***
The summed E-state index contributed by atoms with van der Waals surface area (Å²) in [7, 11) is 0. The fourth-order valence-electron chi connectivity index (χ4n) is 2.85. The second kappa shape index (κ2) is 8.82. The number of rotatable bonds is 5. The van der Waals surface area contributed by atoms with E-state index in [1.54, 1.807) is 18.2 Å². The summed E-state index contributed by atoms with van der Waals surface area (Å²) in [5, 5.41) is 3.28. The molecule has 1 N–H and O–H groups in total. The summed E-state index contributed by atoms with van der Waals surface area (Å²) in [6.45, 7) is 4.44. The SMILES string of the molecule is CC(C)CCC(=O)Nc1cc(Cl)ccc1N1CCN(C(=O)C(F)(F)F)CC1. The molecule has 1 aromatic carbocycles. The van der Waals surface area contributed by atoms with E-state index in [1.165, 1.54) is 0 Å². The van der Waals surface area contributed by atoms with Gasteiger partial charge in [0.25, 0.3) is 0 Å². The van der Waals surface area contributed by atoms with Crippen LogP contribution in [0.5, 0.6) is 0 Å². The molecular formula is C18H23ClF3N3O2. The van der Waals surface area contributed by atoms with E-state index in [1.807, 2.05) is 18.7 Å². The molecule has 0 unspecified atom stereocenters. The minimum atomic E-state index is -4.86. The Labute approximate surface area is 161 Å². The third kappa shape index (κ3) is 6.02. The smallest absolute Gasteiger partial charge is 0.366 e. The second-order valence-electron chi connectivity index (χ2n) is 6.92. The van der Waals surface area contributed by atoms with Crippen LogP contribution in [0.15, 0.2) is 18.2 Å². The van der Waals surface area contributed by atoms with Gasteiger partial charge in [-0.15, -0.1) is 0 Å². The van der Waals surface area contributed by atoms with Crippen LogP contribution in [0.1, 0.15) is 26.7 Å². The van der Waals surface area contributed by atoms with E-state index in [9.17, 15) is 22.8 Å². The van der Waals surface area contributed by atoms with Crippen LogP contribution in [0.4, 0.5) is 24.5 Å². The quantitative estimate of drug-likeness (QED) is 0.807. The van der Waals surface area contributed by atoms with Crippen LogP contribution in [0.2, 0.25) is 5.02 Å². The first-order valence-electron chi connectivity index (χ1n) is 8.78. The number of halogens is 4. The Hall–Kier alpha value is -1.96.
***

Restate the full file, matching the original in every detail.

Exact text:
The summed E-state index contributed by atoms with van der Waals surface area (Å²) in [7, 11) is 0. The fourth-order valence-electron chi connectivity index (χ4n) is 2.85. The second kappa shape index (κ2) is 8.82. The number of rotatable bonds is 5. The van der Waals surface area contributed by atoms with E-state index in [1.54, 1.807) is 18.2 Å². The summed E-state index contributed by atoms with van der Waals surface area (Å²) in [5, 5.41) is 3.28. The molecule has 1 N–H and O–H groups in total. The summed E-state index contributed by atoms with van der Waals surface area (Å²) in [6.45, 7) is 4.44. The SMILES string of the molecule is CC(C)CCC(=O)Nc1cc(Cl)ccc1N1CCN(C(=O)C(F)(F)F)CC1. The molecule has 1 aromatic carbocycles. The van der Waals surface area contributed by atoms with E-state index in [1.165, 1.54) is 0 Å². The van der Waals surface area contributed by atoms with Gasteiger partial charge in [0.25, 0.3) is 0 Å². The van der Waals surface area contributed by atoms with Crippen LogP contribution in [0.5, 0.6) is 0 Å². The molecular formula is C18H23ClF3N3O2. The van der Waals surface area contributed by atoms with E-state index in [1.807, 2.05) is 18.7 Å². The molecule has 0 unspecified atom stereocenters. The minimum atomic E-state index is -4.86. The Labute approximate surface area is 161 Å². The third kappa shape index (κ3) is 6.02. The smallest absolute Gasteiger partial charge is 0.366 e. The second-order valence-electron chi connectivity index (χ2n) is 6.92. The van der Waals surface area contributed by atoms with Crippen LogP contribution in [0.15, 0.2) is 18.2 Å². The van der Waals surface area contributed by atoms with Gasteiger partial charge in [-0.15, -0.1) is 0 Å². The van der Waals surface area contributed by atoms with Crippen LogP contribution in [0.1, 0.15) is 26.7 Å². The van der Waals surface area contributed by atoms with E-state index in [9.17, 15) is 22.8 Å². The van der Waals surface area contributed by atoms with Crippen LogP contribution in [0.4, 0.5) is 24.5 Å². The quantitative estimate of drug-likeness (QED) is 0.807. The van der Waals surface area contributed by atoms with Crippen LogP contribution in [0.2, 0.25) is 5.02 Å². The first-order valence-electron chi connectivity index (χ1n) is 8.78. The number of halogens is 4. The Hall–Kier alpha value is -1.96.